Homemade Flame Retardant





Introduction: Homemade Flame Retardant

This is my first instructable, so please bear with me. Many times in the course of building / re-purposing items for various projects I have encountered a need to add some level of flame resistance to certain elements of the project.

While this procedure won't make any items flame proof, it will minimize the probability of ignition. In this tutorial I will offer a possible solution for flammability problems along with the recipe and the results from a quick and dirty experiment. This technique will only work for natural materials such as wood, cotton, jute, and paper or the like. It will not work for synthetic materials such as polyester, nylon, polypropylene or anything else that did not originally come from a plant or tree.

Step 1: What You Will Need

Borax (sodium borate) laundry booster

A measuring cup

A 1 Tablespoon measuring spoon

An old sauce pan

A storage container

Some sort of applicator ( paint brush, spray bottle, etc)

Step 2: Procedure

You want to make a saturated solution

Boil 1 cup of water

Add 2.5 tablespoons of Borax to the boiling water

Stir until the Borax dissolves

Allow to cool to room temperature. Some of the Borax will precipitate out as the solution cools. This is normal, the clear liquor left is the flame retardant mixture.

Pour the clear liquid into storage container or spray bottle.

Step 3: Application

You can use a spray bottle or brush

Wet the heck out of the item to be protected. Make sure it is saturated.

If you run out of solution, make more, because the item has to be absolutely positively soaked.

When you think its wet enough, wet it some more

Allow to dry

Once the solution dries, it is very important to keep it dry as any water contact will wash the protection off.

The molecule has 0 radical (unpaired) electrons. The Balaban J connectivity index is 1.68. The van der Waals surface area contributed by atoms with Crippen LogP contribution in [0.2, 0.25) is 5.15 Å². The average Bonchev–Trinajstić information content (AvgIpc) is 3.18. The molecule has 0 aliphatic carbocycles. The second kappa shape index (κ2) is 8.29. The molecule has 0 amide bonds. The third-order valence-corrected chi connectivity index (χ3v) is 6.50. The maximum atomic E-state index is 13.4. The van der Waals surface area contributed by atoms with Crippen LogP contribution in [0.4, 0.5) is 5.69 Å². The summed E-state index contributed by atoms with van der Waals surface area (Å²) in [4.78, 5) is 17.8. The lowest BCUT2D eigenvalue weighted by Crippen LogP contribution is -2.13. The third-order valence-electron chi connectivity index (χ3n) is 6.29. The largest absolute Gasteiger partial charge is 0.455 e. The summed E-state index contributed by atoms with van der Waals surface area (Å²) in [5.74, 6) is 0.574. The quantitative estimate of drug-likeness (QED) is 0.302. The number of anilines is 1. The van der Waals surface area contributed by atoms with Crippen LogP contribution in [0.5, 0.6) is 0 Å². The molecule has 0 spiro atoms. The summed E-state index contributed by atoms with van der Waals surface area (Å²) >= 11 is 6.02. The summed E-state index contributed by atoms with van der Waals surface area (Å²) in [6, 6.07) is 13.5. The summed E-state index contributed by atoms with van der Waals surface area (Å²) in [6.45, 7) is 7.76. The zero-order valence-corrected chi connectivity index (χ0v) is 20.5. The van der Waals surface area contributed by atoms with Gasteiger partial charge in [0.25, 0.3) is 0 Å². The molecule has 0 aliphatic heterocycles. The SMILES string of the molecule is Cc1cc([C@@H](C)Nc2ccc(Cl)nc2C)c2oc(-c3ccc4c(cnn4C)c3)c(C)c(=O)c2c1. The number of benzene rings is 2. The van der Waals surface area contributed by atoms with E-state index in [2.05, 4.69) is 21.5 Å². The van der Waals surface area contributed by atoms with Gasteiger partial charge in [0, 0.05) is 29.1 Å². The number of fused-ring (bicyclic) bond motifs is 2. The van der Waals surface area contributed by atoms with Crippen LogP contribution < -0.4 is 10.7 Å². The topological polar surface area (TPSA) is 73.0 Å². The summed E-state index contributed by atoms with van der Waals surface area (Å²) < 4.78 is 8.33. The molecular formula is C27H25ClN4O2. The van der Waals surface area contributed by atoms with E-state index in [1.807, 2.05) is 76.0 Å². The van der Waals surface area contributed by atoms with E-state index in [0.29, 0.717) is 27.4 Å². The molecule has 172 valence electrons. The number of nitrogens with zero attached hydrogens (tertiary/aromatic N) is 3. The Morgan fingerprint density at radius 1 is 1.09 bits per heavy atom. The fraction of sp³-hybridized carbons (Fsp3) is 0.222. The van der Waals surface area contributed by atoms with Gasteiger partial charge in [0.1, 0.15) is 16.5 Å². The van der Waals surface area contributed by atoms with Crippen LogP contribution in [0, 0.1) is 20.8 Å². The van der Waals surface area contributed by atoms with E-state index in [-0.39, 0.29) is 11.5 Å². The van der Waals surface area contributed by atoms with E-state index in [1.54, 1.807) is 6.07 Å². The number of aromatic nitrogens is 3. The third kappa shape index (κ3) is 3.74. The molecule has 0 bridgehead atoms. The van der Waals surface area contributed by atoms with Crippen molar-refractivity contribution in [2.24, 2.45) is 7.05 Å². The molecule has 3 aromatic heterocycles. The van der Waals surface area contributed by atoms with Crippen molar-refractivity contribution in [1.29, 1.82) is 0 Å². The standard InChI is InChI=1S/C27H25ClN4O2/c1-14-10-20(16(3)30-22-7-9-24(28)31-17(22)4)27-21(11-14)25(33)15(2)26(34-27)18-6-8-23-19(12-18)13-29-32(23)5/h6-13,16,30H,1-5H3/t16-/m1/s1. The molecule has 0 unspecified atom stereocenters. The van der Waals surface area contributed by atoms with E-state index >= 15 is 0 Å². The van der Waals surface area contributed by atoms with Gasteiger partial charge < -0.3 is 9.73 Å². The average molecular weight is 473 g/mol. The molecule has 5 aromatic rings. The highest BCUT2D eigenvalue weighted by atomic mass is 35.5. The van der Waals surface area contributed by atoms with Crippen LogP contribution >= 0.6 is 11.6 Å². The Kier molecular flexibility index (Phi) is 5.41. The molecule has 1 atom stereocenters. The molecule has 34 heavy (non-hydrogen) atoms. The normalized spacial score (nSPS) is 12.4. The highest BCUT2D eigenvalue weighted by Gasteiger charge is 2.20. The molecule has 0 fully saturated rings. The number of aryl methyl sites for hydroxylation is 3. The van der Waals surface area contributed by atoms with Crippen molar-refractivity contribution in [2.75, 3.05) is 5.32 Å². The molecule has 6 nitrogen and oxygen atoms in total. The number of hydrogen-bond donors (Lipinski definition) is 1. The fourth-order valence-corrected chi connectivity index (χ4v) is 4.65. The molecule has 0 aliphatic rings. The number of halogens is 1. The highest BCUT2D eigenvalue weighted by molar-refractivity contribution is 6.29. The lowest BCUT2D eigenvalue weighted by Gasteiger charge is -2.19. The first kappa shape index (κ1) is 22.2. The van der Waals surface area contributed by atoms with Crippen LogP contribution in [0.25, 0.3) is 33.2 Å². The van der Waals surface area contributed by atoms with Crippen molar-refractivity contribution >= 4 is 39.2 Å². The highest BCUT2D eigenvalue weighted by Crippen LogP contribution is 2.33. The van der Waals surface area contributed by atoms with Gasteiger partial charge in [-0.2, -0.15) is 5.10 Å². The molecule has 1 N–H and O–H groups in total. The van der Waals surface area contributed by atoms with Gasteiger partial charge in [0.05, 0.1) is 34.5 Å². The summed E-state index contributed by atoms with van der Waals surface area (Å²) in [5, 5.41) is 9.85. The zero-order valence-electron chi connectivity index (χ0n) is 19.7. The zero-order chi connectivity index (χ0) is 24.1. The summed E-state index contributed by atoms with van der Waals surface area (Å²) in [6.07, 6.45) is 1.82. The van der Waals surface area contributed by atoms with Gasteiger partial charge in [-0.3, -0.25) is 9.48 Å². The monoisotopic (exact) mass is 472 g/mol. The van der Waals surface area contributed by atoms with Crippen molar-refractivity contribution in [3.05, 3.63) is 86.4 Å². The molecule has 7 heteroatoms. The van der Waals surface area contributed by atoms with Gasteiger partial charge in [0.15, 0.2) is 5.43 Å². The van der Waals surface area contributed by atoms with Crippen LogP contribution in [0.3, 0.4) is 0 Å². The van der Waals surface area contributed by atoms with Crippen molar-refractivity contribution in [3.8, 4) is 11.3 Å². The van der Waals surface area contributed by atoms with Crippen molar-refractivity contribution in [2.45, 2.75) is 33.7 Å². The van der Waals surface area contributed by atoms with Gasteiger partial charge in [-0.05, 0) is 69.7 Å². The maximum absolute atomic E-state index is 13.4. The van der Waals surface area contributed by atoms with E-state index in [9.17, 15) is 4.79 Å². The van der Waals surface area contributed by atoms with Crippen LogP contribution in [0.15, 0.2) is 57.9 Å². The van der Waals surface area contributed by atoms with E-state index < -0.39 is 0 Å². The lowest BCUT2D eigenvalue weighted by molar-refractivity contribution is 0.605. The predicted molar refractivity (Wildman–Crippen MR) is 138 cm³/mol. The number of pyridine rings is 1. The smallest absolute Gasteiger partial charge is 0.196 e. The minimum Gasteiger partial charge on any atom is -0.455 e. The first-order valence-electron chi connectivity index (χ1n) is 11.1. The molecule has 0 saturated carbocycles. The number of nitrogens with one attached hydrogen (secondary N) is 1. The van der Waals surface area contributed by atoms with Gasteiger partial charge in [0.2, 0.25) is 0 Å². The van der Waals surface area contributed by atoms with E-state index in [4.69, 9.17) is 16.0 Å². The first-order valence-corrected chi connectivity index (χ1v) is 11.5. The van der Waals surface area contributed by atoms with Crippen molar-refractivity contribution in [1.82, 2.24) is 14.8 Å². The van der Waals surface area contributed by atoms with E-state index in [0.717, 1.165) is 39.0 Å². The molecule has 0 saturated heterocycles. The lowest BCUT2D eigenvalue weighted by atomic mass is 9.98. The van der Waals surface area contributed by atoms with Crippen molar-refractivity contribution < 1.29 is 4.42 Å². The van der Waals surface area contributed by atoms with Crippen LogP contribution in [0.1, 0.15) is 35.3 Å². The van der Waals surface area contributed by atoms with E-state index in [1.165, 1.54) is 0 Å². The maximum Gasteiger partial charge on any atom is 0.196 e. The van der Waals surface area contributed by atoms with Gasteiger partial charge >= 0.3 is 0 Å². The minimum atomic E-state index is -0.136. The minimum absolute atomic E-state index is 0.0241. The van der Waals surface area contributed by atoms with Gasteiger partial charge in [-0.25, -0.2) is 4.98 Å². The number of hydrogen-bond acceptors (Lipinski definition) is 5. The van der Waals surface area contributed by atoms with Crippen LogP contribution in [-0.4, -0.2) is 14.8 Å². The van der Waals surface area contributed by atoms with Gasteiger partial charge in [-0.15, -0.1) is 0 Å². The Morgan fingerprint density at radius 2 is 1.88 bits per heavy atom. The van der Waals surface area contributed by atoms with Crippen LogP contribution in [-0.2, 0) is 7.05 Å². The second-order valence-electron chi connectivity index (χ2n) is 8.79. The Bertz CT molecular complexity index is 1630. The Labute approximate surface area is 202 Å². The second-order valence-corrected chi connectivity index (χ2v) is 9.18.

Step 4: Experiment to Verify Effectiveness

Experimental Design:

Two 11” x 1” wide strips of printer paper were cut. One strip was soaked in the flame retardant (FR) solution for 5 minutes to ensure total saturation of the paper fibers. The other strip was used as an untreated control. The treated sample was removed from the solution and hung up to dry overnight. The untreated control was kept in close proximity to the treated sample to ensure that both samples were exposed to the same environment and that the only difference was the Borax treatment.

After drying overnight, the treated sample was cut into 3 roughly equal sections and the control was treated in the same manner.

Each specimen was then gripped in along handled pair of needle nosed pliers and lit with a match.

In every case the untreated specimens were completely consumed by the flame while the treated specimens smoked, generated a char and then self extinguished (right 3 specimens). Below is an image of the final results. In this image, I was only able to transfer the ash of one untreated control sample ((left side of the image) to the cardboard for the photograph, the other two controls disintegrated.

This works because the borax forms a primitive form of glass as it is exposed to the heat of the flame. The glass acts as an insulator, protecting the paper fibers from the heat and allowing them to char instead of burn. The char acts as an additional insulator. Eventually there is not enough heat to support combustion and the fire goes out.

Step 5: Final Comments

This will only work for natural materials, synthetics will not form a char, they will burn, melt and drip and set other things on fire. Once the solution is applied and dried it is important to keep the protected item dry or the protection will wash off. While I have used this method successfully in projects as varied as shop bullet traps to paper decorations, your mileage may vary.

Please do not use this info as a substitute for common sense.



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    Would this work on Crayola Air dry clay?


    Borax has excellent solubility in water. It is used as a laundry chemical - it wouldn't work at all if it had poor solubility.

    Borax has very poor solubility in water, Borax and Boric acid together are water soluble,this mix will work much better. Try 4 parts Borax to 3 parts Boric acid.

    Tim Hargreaves - Shark Bay, WA Pastor also known as Hargreaves the Handyman.